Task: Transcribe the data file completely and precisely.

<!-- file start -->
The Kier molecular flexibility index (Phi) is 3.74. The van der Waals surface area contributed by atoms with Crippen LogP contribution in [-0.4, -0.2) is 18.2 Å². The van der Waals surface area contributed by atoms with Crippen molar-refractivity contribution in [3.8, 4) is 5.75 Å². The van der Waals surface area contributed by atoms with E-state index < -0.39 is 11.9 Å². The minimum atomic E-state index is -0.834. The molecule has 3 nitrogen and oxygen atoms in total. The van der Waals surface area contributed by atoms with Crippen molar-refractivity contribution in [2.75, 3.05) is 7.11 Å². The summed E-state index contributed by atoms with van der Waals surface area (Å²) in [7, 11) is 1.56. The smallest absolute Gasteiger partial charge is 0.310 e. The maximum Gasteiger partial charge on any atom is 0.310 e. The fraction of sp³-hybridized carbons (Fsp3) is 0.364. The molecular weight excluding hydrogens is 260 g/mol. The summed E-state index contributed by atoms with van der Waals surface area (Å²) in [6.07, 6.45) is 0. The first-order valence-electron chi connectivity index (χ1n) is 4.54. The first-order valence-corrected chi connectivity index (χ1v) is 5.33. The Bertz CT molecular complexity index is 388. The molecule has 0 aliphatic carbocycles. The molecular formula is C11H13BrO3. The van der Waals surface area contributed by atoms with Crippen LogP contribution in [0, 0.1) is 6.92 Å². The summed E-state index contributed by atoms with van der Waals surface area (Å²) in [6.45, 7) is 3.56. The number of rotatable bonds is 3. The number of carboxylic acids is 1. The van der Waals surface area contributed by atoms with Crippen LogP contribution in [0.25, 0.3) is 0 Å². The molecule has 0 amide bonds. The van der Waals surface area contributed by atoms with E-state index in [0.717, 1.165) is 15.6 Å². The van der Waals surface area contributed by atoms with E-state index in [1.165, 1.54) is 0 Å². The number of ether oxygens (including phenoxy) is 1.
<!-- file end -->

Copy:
The Kier molecular flexibility index (Phi) is 3.74. The van der Waals surface area contributed by atoms with Crippen LogP contribution in [-0.4, -0.2) is 18.2 Å². The van der Waals surface area contributed by atoms with Crippen molar-refractivity contribution in [3.8, 4) is 5.75 Å². The van der Waals surface area contributed by atoms with E-state index < -0.39 is 11.9 Å². The minimum atomic E-state index is -0.834. The molecule has 3 nitrogen and oxygen atoms in total. The van der Waals surface area contributed by atoms with Crippen molar-refractivity contribution in [2.75, 3.05) is 7.11 Å². The summed E-state index contributed by atoms with van der Waals surface area (Å²) in [7, 11) is 1.56. The smallest absolute Gasteiger partial charge is 0.310 e. The maximum Gasteiger partial charge on any atom is 0.310 e. The fraction of sp³-hybridized carbons (Fsp3) is 0.364. The molecular weight excluding hydrogens is 260 g/mol. The summed E-state index contributed by atoms with van der Waals surface area (Å²) in [6.07, 6.45) is 0. The first-order valence-electron chi connectivity index (χ1n) is 4.54. The first-order valence-corrected chi connectivity index (χ1v) is 5.33. The Bertz CT molecular complexity index is 388. The molecule has 0 aliphatic carbocycles. The molecular formula is C11H13BrO3. The van der Waals surface area contributed by atoms with Crippen LogP contribution in [0, 0.1) is 6.92 Å². The summed E-state index contributed by atoms with van der Waals surface area (Å²) in [6.45, 7) is 3.56. The number of rotatable bonds is 3. The number of carboxylic acids is 1. The van der Waals surface area contributed by atoms with Crippen LogP contribution in [0.25, 0.3) is 0 Å². The molecule has 0 amide bonds. The van der Waals surface area contributed by atoms with E-state index in [0.717, 1.165) is 15.6 Å². The van der Waals surface area contributed by atoms with E-state index in [1.165, 1.54) is 0 Å². The number of ether oxygens (including phenoxy) is 1.